Once considered extremely rare, CDSP has become more common as cesarean rates have risen. Consider CDSP when you see a gestational sac in the lower uterine segment on U/S.
Ectopic pregnancy, or gestation outside the endometrial cavity, is common, occurring in approximately 1 in 100 pregnancies.1 The most common site is the fallopian tube (95%), but ectopic pregnancy can occur in the abdominal cavity, the ovary, the cervical canal, and within the myometrium. In the past, pregnancy implantation within a previous cesarean delivery scar was considered extremely rare. But with the rising rate of cesarean delivery over the past three decades, cesarean delivery scar pregnancy (CDSP) is not so unusual.
Before 2002, the literature on CDSP consisted of about 18 case reports, which were recently summarized by Fylstra.2 Another 45 patients with CDSP at four institutions recently have been reported in three studies.3-5 Based on single-institution studies, the incidence of CDSP ranges from 1:1,800 to 1:2,656pregnancies.4,5 Here we describe a case of CDSP that was diagnosed on ultrasound, confirmed by MRI, and treated with methotrexate. Our review highlights the pertinent features of CDSP and treatment options, underscoring the need for heightened awareness of this potentially life-threatening and formerly little-known complication of early pregnancy.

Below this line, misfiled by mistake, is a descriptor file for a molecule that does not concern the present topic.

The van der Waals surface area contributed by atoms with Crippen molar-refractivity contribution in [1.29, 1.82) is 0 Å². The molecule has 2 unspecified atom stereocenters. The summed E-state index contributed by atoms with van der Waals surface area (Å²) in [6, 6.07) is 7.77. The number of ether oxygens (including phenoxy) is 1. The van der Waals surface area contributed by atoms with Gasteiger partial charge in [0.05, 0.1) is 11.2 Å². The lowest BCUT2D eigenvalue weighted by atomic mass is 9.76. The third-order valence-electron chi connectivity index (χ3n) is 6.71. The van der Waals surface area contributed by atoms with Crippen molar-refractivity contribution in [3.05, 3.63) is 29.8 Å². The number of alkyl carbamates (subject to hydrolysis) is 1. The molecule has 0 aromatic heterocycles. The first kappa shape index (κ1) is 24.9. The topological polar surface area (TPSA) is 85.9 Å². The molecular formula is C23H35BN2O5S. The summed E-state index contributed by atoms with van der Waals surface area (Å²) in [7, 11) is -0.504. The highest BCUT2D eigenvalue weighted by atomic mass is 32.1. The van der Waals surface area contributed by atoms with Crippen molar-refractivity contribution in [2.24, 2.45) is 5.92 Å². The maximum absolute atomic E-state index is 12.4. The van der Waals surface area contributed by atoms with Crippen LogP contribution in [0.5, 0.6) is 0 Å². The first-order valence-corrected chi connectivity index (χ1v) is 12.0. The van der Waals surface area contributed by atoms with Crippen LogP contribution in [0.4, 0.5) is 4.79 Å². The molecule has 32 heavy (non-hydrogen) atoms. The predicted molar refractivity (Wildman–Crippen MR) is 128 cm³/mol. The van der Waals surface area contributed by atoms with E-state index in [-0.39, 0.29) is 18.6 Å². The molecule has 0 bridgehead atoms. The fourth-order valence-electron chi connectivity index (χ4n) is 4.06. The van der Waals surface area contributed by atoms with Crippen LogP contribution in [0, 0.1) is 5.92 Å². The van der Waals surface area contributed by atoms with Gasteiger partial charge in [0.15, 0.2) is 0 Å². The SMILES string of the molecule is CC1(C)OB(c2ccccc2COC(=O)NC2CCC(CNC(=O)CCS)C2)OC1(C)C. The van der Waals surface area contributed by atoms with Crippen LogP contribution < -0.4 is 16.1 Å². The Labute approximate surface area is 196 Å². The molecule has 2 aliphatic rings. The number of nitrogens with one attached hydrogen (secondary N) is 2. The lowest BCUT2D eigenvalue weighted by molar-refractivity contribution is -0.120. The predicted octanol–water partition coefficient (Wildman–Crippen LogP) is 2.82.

Defining and diagnosing CDSP In 1978, Larsen and Solomon first made the diagnosis of CDSP.6 Their patient presented with heavy vaginal bleeding and abdominal pain at approximately 61/2 weeks' gestation and was initially thought to have an incomplete abortion. But her bleeding continued after D&C, and laparotomy revealed a 2.5-cm mass consisting of products of conception in the previous cesarean delivery scar that had eroded into the uterine artery.6